Yellow Cloth, 2009, thread on stained tablecloth, 60″ x 50″
With this blog and with my work in general, I’ve continuously tried to show the connection between hand-craft and art. While the impetus and the ultimate goal of the creator can be different, the individual sense of expression and translation of emotion remains the same between the two disciplines. Ultimately it is this quality – the reflection of life’s circumstances into physical works – that leads to things I find appealing and filled with substance. As a result of this, when I find an artist who not only uses traditional craft methods in their work, but also uses their creations as a jumping board for individual exploration, I instantly fall in love with their work. Nava Lubelski is one such artist who has received an impressive amount of recognition, proving that I’m not the only one who values these qualities.
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I’ve got another paper artist for you guys this week, artist Bovey Lee from Pittsburgh. It’s not surprising that I’ve discussed two paper artists in a row; while many crafts have yet to receive respect as modern art, paper cutting and crafting has quickly become popular in the art world. Since paper and two dimensional surfaces have been the crux of art for thousands of years, this makes a lot of sense. Unlike last week’s artist, however, Bovey Lee works entirely in 2-dimensional cuts rooted in Chinese calligraphy and attention to detail. I’ve been interested in Chinese rice paper cuts for years (I have a vintage one on my wall right now!) and it’s fascinating to see Lee take it to the next level.
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WHAT TIME IS IT? It’s Valumtimes day! WHAT ARE WE GONNA GET? Several boys!
Alright that’s enough Homestar Runner References.
But in all serious it is Valentimes, which means it’s making gifts times when you’re a crafter. Some holidays don’t require DIY, but something about Valentines day implies a personal touch and love that only can come from a homemade gift. I bought my boyfriend a book this year since he’s very practical about gifts, so I lose DIY cred. I decided to make up for it by making him a little trinket to go along with the book, and Secret Life of a Bio Nerd’s ribbon heart DIY was perfect parts really cool looking and stupid difficult. It’s a fun project but let me warn you:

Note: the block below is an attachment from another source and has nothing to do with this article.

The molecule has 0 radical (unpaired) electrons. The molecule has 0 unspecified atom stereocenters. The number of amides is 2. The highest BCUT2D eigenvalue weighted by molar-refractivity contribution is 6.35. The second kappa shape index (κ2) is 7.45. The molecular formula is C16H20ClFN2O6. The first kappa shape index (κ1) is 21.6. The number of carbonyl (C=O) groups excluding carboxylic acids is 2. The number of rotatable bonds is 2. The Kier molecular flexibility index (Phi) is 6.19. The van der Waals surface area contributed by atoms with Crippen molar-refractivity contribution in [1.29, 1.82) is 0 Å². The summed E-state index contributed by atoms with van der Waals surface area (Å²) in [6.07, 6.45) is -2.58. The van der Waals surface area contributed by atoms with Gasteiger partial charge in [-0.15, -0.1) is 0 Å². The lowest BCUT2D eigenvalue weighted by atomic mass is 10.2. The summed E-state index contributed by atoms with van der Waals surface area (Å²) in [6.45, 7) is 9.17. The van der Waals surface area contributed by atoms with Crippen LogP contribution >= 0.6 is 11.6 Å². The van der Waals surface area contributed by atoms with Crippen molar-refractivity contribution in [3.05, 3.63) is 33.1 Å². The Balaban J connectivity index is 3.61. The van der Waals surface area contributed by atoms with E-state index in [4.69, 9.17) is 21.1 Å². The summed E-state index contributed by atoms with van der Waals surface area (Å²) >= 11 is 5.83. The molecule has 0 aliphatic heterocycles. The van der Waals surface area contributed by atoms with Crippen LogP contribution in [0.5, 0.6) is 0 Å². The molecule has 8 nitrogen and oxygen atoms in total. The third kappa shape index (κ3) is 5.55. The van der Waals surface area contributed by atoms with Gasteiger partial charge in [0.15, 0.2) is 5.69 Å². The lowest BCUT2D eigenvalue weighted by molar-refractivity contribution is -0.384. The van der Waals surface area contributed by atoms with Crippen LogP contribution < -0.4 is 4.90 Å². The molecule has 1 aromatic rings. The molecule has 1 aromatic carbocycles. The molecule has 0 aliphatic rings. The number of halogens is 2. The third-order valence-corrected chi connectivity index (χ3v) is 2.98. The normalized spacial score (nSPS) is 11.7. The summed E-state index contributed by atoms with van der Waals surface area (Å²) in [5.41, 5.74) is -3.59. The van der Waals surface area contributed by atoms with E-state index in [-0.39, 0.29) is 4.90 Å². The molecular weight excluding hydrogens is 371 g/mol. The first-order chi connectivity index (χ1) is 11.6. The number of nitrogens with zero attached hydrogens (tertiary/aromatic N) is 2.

It’s literally the hardest thing ever ever ever. And it might not be worth it. Sooooo . . . let’s go!
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A lot of what I decide to do with crafting comes from the work of others. I know some people consider this to be less good than individual inspiration, but I’m an art historian.
Everyone’s been stealing everyone else’s stuff since about forever.
So while I don’t obviously copy anything, it is so inspiring to see how others have applied crafting ideas to art and personal creation. As a result, I’m gonna promote an artist a week here that I think relates art to crafting in a magnificent way. This week I’m promoting Sarah Yakawonis. This is her professional page and this is her Etsy, which is AWESOME because that means all this stuff is on sale man! Sarah makes art out of paper quilling, which if you don’t know is a really awesome way to create flat imagery with very thin pieces of paper and a slotted winding tool. You can take swirls of lightly glued paper and shape them into almost anything, as evidenced by Sarah’s amazingly diverse work.
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